A Tale of a Depressing Disposition

So that was that and this is now. If the present represents anything close to what a depressing disposition would be, I think it's doing a fantastic job. That's maybe something I shouldn't be saying. Before long, someone's going to read, wonder, and predict. And sooner or later it's the norm of society with little leeway unless I claim my disposition different. The worst thing to do in this case is to keep writing. Today's not the day to stop, though, but I think tomorrow's the day to regret not stopping. It's probably the product of melancholy, dare I use that word, when the pinnacle of hope comes crashing down like a planet absent of gravity. Present sadness soon turns into past sadness. With it continues a vicious cycle of convincing yourself not to dwell in the past, only to dwell in it seconds later. Perhaps this is what makes a depressing disposition. Had I realized I had a month to prevent the present, it wouldn't matter. For all my chastising of people for not giving me invites to events, though I do it jokingly and sarcastically, it's odd that I didn't manage to notice the biggest catch of the year until it was too late. For that, as typical as it may sound, I have no one to blame but myself. I mean who misses an open invite to a One Direction concert? Clearly I'm one of those people. The present sucks because I had no idea what I needed to change in the past. Controlling whimsical butterfly-in-stomach moments is damn hard. There couldn't be a more relevant saying than "follow your instincts." I mean if I could compare that feeling to being in pain, it's quite obvious that neither should be ignored. As dim as pain might first feel after falling, the later effects can be magnified beyond reasonable measures. It's clearly something if you're turning heads more than twice and touching the bruise every five minutes in hopes that it's nothing more than, well, a bruise.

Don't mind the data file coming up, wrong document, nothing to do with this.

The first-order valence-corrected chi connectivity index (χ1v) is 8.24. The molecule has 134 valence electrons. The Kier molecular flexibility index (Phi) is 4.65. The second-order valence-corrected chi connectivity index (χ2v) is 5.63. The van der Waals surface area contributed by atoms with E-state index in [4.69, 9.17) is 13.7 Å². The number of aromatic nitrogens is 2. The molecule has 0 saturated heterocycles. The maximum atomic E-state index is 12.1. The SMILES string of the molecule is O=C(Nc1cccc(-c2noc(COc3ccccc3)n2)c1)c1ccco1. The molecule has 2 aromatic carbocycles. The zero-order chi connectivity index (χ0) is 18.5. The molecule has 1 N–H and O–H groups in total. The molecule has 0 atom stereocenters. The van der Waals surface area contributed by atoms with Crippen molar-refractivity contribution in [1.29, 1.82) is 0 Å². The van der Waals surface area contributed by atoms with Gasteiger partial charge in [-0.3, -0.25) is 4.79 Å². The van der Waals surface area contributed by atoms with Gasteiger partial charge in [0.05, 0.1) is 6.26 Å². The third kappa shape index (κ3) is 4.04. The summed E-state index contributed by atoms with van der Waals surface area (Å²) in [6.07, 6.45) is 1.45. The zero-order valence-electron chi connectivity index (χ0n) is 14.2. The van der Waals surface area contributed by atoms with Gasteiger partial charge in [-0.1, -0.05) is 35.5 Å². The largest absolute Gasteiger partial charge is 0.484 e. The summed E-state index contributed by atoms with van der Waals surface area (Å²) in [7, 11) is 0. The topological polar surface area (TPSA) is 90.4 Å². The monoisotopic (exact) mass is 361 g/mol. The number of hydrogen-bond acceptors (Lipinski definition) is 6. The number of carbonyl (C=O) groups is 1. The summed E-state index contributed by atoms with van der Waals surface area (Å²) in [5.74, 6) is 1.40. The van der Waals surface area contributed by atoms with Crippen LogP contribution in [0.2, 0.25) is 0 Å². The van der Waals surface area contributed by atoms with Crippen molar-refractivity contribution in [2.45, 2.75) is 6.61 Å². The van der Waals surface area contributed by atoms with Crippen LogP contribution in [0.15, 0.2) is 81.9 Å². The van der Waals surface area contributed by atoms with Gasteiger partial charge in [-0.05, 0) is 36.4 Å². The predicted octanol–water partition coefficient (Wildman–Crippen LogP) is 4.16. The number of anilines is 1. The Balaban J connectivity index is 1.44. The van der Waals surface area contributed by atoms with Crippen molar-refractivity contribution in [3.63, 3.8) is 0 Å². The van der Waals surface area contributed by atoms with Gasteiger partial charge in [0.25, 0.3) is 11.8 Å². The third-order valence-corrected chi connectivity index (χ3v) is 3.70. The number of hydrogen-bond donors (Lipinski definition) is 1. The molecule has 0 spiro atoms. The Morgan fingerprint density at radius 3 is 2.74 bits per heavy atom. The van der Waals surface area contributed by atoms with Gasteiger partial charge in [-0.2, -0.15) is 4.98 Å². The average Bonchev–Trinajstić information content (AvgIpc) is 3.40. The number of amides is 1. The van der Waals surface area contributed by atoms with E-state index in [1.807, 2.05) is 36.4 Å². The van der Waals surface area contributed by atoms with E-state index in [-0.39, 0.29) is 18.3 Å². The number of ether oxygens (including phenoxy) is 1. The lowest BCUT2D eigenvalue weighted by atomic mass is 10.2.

This is the beginning of a depression disposition.



A trip to Shanghai

Love Part 2